During ASCO 2018, Durm et al reported data from LUN 14-719 (Phase II).40 The objective of the trial was to evaluate the efficacy of consolidation therapy with pembrolizumab 200 mg Q3W for 1 year in patients with unprogressive stage III NSCLC following concomitant chemoradiotherapy. The primary end point was time to metastatic disease or death. A total of 93 patients were included (92 evaluable): 59.8% stage IIIA N2 and 40.2% stage IIIB. The most commonly used chemotherapy regimen was carboplatin–paclitaxel (71.7% of cases). The median number of pembrolizumab cycles was 13.5 (1–19); 84% of patients received at least four cycles and 43.5% of patients achieved overall pembrolizumab injections (one year of treatment). The median time to metastatic disease or death was 22.4 months (95% CI 17.9–NR) and median PFS was 15.4 months (95% CI 11.9–NR), and 16 patients (17.2%) developed grade ≥2 pneumonia (10.8% grade 2% and 5.4% grade 3/4). A death related to radiation pneumonitis was observed. These results are quite consistent with those observed in the PACIFIC trial in terms of both tolerance and efficacy, whereas the beginning of immunotherapy was later (between 28 and 56 days after the end of radiotherapy–chemotherapy at 1–42 days in the PACIFIC trial).40

Data on other combinations are more limited. Results have been reported for the pembrolizumab–entinostat combination. Entinostat is a histone-deacetylase inhibitor with the potential to modulate myeloid-derived suppressor-cell functions, and may synergize with PD1/PDL1 inhibition. The preliminary results of a Phase II trial (57 patients) on entinostat plus pembrolizumab for patients with NSCLC previously treated with ICIs were reported at ASCO 2018.41 Five of the patients included achieved a confirmed partial response (ORR 9%, 95% CI 2.9–19.3). Among the responders, four had PDL1 expression <1% in tissue collected at inclusion. Median DOR was 4.2 months. Twenty (35%) patients experienced grade 3/4–related AEs, and six (10.5%) experienced grade 3/4 IRAEs (three pneumonitides).

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Thirty patients were given vorinostat, another histone-deacetylase inhibitor, and pembrolizumab in a Phase I/II trial. PDL1 expression was ≥1% in 18 of 30 (60%) and ≥50% in eleven of 30 (37%) patients. Six patients were ICI-naïve and 24 ICI-pretreated. The disease-control rate was 67% for the entire study population. Among the ICI-pretreated patients, two achieved a partial response and ten had stable disease, and their PFS was 3.2 months compared to 7.6 months for ICI naïve patients.42Pembrolizumab was evaluated in previously untreated patients with EGFR+, PDL1+ (>1%) NSCLC. Enrollment was stopped due to lack of efficacy after eleven of the 25 planned patients had been treated. Only one patient had an OR (ORR 9%), but repeat analysis of this patient’s tumor definitively proved the original report of an EGFR mutation to be erroneous.


Regulatory agencies8–12,43,44 have now approved three ICIs to treat NSCLC – nivolumab, pembrolizumab, and atezolizumab – which are indicated for second-line or more therapy,6,13 regardless of PDL1-expression rate for nivolumab and atezolizumab, and restricted to >1% expression for pembrolizumab. Two Phase III trials have evaluated nivolumab vs docetaxel, one for advanced squamous-cell NSCLC, the other for nonsquamous-cell NSCLC.8,44 In the latter Phase III trial on nivolumab vs docetaxel for patients whose non-squamous NSCLC had progressed after first-line chemotherapy, OS was prolonged (12.2 vs 9.4 months, respectively) without PFS improvement, but with better ORR for the nivolumab arm (19% vs 12%). Tumor PDL1 expression (Dako antibody clone 28-8) predicted a better response. OS for patients with ≥1% or <1% PDL1 expression, respectively, lasted 17.7 vs 9.0 months or 10.5 vs 10.1 months comparing nivolumab vs second-line chemotherapy for each level.44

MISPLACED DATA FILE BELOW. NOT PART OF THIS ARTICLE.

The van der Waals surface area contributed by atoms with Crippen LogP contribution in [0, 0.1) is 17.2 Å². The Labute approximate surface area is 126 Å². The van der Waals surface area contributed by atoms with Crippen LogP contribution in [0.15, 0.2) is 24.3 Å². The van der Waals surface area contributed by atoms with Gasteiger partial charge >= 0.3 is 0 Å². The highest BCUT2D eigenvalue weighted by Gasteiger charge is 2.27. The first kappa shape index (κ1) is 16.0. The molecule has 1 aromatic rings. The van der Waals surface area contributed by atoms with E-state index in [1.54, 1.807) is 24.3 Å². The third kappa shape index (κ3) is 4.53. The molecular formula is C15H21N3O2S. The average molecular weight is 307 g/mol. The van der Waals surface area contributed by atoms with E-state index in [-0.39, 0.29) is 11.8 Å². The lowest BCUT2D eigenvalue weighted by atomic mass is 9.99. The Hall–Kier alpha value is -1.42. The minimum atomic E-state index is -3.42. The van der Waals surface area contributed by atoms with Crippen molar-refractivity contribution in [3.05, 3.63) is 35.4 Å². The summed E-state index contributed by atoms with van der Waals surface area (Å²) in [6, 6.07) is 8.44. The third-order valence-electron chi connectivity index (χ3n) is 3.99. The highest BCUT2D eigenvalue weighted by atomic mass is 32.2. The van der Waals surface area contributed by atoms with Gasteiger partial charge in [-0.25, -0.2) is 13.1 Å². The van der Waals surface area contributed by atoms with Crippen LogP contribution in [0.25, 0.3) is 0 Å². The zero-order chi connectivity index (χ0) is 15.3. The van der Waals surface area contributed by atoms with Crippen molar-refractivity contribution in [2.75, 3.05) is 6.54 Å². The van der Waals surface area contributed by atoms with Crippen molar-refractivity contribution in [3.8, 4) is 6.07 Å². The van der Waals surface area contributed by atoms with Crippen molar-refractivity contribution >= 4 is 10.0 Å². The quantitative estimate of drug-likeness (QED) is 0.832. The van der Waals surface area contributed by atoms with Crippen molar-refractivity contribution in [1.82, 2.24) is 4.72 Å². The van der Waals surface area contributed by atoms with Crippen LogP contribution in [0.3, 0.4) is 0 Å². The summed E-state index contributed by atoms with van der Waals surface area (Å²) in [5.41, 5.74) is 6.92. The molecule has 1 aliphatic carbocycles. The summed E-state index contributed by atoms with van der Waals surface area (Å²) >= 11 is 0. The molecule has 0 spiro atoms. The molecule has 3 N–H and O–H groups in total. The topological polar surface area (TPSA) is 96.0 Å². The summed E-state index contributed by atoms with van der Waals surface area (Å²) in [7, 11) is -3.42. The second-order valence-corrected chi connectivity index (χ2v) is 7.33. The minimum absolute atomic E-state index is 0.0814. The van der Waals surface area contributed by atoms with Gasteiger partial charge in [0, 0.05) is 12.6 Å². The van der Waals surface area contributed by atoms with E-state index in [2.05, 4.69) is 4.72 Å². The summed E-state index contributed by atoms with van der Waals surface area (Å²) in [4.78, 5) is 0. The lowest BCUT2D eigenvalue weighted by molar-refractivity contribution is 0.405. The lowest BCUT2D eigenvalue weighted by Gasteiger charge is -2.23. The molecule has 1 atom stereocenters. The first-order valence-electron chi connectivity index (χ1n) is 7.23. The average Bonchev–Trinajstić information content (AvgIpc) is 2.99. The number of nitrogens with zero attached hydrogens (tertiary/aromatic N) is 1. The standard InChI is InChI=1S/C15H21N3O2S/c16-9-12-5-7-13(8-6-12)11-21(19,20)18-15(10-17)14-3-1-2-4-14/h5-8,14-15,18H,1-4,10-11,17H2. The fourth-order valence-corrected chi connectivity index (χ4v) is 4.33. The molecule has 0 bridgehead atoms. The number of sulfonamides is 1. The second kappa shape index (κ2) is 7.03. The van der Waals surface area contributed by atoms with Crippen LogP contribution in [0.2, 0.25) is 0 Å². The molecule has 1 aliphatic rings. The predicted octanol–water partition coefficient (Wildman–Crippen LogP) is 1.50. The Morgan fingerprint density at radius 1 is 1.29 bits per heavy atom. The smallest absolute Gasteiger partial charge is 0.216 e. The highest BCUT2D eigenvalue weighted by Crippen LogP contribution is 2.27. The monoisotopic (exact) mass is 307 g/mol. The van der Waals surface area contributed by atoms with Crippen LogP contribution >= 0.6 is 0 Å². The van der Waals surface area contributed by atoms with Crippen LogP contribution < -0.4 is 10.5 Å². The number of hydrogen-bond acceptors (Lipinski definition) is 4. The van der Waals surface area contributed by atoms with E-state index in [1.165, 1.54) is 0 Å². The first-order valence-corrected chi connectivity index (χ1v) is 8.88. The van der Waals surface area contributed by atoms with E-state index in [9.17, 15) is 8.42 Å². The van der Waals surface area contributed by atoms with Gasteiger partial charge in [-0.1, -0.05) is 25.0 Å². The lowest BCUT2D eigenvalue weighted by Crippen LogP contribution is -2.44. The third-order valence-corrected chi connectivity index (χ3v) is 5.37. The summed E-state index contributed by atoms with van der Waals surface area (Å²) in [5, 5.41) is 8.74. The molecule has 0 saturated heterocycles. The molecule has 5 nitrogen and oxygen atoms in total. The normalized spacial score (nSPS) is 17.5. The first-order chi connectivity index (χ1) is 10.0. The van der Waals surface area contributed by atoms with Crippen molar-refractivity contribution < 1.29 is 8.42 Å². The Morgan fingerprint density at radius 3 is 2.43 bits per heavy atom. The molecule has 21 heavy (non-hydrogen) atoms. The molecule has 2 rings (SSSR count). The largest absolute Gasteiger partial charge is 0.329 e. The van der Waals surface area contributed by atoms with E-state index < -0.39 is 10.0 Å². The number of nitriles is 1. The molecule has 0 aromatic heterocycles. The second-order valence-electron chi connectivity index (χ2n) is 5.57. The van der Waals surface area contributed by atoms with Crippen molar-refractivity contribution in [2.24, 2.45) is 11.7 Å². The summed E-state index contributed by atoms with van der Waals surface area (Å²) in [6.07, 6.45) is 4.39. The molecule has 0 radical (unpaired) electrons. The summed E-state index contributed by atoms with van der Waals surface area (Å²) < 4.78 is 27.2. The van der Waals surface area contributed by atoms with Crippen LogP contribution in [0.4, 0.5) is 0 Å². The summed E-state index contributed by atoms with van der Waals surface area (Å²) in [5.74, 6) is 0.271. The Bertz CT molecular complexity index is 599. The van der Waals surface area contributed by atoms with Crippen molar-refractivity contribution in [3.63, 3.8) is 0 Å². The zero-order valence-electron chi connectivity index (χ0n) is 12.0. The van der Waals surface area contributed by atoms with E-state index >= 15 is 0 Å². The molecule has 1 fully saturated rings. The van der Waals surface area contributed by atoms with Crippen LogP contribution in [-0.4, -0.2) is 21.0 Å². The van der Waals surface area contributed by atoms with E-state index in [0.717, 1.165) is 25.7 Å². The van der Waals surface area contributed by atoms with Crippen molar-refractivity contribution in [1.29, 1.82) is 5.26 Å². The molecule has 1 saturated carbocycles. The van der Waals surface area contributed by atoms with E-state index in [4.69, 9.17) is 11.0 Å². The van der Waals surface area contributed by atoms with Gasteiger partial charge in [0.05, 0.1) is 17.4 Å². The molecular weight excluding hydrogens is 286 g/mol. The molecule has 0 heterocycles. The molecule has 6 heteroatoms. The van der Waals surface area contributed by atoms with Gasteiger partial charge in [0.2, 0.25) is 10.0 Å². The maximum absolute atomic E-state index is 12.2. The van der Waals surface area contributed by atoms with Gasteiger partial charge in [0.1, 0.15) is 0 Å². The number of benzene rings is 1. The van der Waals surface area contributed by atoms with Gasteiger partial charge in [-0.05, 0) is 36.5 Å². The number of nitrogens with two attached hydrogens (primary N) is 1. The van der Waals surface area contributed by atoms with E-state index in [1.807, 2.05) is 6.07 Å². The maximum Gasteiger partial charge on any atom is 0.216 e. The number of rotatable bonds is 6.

For atezolizumab, approval was based on the Phase III OAK trial.45 In that study, atezolizumab reduced the risk of death by 26% compared with docetaxel for patients with advanced NSCLC following the failure of platinum-based chemotherapy. Median OS was prolonged by 4.2 months. A survival benefit with atezolizumab was observed independently of PDL1 status or histology. For the intent-to-treat population, median OS was 13.8 months for atezolizumab vs 9.6 months for the docetaxel arm (HR 0.74, 95% CI 0.63–0.87; P=0.0004). Among the PDL1+ group, median OS was 15.7 months for atezolizumab vs 10.3 months for the control arm (HR 0.74, 95% CI 0.58–0.93; P=0.0102). Among PDL1− patients, median OS was 12.6 months for atezolizumab vs 8.9 months for the docetaxel group (HR 0.75, 95% CI 0.59–0.96; P=0.0205).45

First-line pembrolizumab monotherapy has been approved only for stage IIIB/IV NSCLC with ≥50% PDL1 expression and without EGFR mutation, or ALK or ROS1 (transmembrane tyrosine-kinase receptor) rearrangement.46 Moreover, in January 2017, based on the promising KEYNOTE-021 trial results, the FDA approved first-line pembrolizumab in combination with carboplatin–pemetrexed chemotherapy for patients with nonsquamous NSCLC independently of PDL1 expression.12 In February 2018, the FDA approved durvalumab, a human (IgG1κ) monoclonal antibody that blocks PDL1 interaction with PD1 and CD80, to treat stage III, unresectable, locally advanced NSCLC that had not progressed after concurrent chemoradiotherapy, based on the Phase III PACIFIC trial results showing that durvalumab prolonged PFS by 11.2 months compared to placebo (16.8 vs 5.6 months, HR 0.52, 95% CI 0.42–0.65; P<0.0001). Their respective PFS rates in favor of durvalumab were 55.9% vs 35.3% at 12 months and 44.2% vs 27.0% at 18 months.43


Unlike other ICIs (eg, nivolumab or atezolizumab), pembrolizumab monotherapy depends on tumor-cell PDL1 expression (≥1% for second-line, ≥50% for first line), which is frequent in NSCLC.26,47,48Selecting patients based on their PDL1-expression level obtains better pembrolizumab efficacy, especially for first-line therapy. It is essential to identify biomarkers able to select potential responders to immunotherapy more optimally.

The results of several studies have shown that ICI efficacy was associated with tumor-cell PDL1-expression level.17,44,47,49–52 Indeed, in the KEYNOTE-001 trial,28 a significant association was found between PDL1 expression and pembrolizumab efficacy, with an optimal expression threshold of 50% according to receiver-operating-characteristic curve analysis. Tumors with ≥50% PDL1 expression were defined as strongly positive, those with 1%–49% expression as weakly positive, and <1% expression as negative.28 For the validation cohort (KEYNOTE-001), with 313 patients according to the three aforementioned PDL1 groups, ORRs were 45.2%, 16.5%, and 10.7% and median PFS lasted 6.3, 4.1, and 4.0 months, respectively.28